The al Qaeda leadership understands that they cannot defeat America on the battlefield. They also understand that America can be influenced to accept defeat in the fallacious belief that defeat will have little consequence in the homeland. All they have to do is to avoid decisive combat while conducting frequent homicide operations to provide the liberal media with a picture of the apparent futility of the continued expenditure of American lives and treasure. They understand that with few exceptions, news of American successes in Iraq will be underreported or ignored by the liberal media.

They fully realize that terrorism in the United States would be counterproductive to the goal of assisting those who would cut and run. Terrorism in our homeland would almost surely reinvigorate and strengthen demands for even more vigorous and far-reaching actions in Muslim homelands to prevent those attacks.

They realize that the sight of dead and wounded Americans day after day in the visual and print media could be expected to gain Mr. Bush significant support for taking action to prevent Iran and Syria from supporting al Qaeda.

The flipside to all of this is that we can expect the renewal of terrorism in the United States within weeks or months of our defeat in Iraq. If this happens the blood of our people will be clearly on the hands of Harry Reid and his fellow “defeat at any cost” liberals.



The real education scandal

The backlash against school vouchers is a prime example of the concentration of power by one group to the detriment of another (“Paging Gov. Strickland,” Editorial, yesterday).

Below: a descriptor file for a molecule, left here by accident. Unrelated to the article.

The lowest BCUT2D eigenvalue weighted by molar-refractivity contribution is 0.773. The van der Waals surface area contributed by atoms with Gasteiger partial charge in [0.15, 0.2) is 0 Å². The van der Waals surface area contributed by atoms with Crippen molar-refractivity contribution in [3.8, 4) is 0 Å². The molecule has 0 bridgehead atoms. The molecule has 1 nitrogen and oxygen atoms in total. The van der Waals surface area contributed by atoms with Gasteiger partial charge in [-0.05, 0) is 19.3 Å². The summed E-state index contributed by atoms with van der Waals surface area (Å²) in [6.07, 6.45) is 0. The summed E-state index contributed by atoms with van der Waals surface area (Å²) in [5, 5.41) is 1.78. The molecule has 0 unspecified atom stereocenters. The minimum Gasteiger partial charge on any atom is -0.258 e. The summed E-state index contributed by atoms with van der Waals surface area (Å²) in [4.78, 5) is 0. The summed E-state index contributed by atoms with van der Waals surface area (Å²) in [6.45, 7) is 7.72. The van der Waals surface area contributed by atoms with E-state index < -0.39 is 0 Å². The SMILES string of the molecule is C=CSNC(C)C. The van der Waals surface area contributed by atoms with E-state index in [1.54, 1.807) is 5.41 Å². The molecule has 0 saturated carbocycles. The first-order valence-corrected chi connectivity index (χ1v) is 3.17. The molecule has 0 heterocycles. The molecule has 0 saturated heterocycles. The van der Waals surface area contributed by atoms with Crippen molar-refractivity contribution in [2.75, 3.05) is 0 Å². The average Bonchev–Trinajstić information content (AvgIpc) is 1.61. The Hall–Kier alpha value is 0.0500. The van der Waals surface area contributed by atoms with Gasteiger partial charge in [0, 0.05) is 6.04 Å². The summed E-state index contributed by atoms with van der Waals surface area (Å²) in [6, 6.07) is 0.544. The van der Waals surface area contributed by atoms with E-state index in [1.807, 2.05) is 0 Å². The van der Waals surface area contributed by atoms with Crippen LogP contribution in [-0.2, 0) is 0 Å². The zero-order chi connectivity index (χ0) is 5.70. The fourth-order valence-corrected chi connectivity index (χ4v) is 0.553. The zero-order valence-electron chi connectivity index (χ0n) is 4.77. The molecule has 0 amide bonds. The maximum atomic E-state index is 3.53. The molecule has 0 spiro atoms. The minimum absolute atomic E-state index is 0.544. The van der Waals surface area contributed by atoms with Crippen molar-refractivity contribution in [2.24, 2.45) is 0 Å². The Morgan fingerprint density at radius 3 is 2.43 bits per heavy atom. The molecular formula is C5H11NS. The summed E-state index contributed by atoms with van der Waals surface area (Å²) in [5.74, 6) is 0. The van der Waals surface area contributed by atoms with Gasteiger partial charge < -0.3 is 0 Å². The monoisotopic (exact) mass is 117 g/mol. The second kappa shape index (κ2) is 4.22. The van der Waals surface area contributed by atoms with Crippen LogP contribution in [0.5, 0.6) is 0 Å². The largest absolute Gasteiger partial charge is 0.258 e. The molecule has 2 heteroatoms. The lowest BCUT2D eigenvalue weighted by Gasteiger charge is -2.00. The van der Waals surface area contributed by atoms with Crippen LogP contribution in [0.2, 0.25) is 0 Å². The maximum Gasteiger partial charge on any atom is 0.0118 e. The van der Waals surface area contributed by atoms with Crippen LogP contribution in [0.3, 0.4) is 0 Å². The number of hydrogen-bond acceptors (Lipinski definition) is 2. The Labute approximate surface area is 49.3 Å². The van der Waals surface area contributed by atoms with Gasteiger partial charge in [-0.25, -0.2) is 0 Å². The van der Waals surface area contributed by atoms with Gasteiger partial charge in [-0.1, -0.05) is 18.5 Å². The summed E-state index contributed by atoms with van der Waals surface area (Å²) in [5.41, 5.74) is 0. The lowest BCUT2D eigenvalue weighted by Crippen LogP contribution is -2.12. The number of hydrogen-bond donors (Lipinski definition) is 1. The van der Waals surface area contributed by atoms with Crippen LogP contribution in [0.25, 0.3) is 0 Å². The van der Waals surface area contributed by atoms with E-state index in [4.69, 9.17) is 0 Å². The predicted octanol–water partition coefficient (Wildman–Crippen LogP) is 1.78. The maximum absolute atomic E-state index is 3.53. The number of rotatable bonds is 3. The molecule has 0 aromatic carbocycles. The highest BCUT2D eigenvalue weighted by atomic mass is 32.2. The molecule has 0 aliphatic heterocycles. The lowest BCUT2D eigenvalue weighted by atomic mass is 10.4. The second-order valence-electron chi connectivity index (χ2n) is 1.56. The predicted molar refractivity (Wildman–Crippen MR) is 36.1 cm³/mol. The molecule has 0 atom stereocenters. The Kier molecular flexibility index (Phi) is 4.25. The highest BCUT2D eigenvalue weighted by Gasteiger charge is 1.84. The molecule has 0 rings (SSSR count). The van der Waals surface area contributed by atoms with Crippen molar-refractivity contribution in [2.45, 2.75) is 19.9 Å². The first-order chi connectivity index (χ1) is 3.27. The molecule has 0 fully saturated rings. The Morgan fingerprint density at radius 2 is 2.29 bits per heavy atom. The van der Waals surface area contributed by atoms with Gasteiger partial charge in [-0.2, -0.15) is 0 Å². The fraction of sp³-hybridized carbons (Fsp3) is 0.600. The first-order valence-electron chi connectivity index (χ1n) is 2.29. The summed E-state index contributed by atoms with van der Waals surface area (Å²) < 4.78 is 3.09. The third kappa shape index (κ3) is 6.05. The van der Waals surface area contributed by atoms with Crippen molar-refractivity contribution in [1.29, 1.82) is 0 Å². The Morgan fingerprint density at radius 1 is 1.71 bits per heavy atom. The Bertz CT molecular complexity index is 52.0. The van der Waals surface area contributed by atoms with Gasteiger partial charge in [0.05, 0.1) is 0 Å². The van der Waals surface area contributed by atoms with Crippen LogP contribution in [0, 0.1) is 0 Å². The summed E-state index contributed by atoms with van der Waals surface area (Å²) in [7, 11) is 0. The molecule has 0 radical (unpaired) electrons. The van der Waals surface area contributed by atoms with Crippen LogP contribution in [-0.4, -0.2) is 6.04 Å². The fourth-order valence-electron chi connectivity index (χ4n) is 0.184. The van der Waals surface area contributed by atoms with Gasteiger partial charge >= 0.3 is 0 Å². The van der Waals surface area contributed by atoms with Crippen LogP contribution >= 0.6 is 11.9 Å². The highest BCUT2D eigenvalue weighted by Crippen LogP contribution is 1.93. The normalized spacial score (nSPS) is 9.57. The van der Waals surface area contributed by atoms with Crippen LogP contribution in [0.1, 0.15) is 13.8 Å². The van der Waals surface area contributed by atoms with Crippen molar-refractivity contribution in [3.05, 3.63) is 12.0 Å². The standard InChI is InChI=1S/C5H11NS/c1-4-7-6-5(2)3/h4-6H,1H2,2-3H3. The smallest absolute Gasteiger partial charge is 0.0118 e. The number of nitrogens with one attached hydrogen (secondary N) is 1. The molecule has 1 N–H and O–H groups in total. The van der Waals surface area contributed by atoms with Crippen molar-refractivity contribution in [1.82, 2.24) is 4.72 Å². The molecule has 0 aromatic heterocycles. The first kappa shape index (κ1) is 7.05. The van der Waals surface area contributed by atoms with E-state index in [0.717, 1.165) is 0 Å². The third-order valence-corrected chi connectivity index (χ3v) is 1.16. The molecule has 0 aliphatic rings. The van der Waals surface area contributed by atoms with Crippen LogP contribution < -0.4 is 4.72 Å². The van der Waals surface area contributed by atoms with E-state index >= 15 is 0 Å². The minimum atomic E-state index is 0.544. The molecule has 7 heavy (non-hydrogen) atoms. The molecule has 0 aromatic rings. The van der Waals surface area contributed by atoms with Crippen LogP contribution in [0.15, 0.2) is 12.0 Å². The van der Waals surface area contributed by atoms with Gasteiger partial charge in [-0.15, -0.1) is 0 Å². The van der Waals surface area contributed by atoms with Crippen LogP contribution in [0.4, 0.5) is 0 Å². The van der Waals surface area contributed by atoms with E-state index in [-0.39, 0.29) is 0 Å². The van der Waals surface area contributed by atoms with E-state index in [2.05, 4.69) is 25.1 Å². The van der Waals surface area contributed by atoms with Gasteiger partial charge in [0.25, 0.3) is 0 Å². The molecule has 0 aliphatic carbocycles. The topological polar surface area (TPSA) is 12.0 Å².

Inner-city schools have been a developing scandal that paralleled the increasing socialization of U.S. education and the rise of the teachers’ union. Outwardly the union professes to provide increased benefits to its members, albeit to the exclusion of its nonmembers and apparently to the students. The governmental and political controllers of the education system profess equal opportunity and standardization. It is all a scam, of course, and it was exposed by Milton Friedman a long time ago.

The teachers’ unions resist change and demand ever-increasing amounts of money that dwarf anything absorbed by the average private parochial school. The main effect of government socialization and control has been a lower return for each education dollar spent. But do not expect a change anytime soon. The people who are victimized are far less capable than the groups doing the victimizing.



‘The government can’t always protect us’

Seung-hui Cho, the deranged criminal killer who massacred 32 defenseless, law-abiding students and staff members at Virginia Tech, could very possibly have been stopped from killing so many people. A single trained student or faculty member with a legal concealed carry permit might have been able to significantly limit the number of victims falling to Cho’s rage.

Virginia Tech’s “gun-free zone” failed to prevent Cho’s murderous rampage. It is time to allow all law-abiding citizens the ability to protect themselves. As the Virginia Tech murders clearly prove, the government cannot always protect us. Unfortunately, the Commonwealth of Virginia’s decision to deny its citizens at Virginia Tech the essential right to protect themselves has led to the deaths of 32 innocent people.


Woodbridge, Va.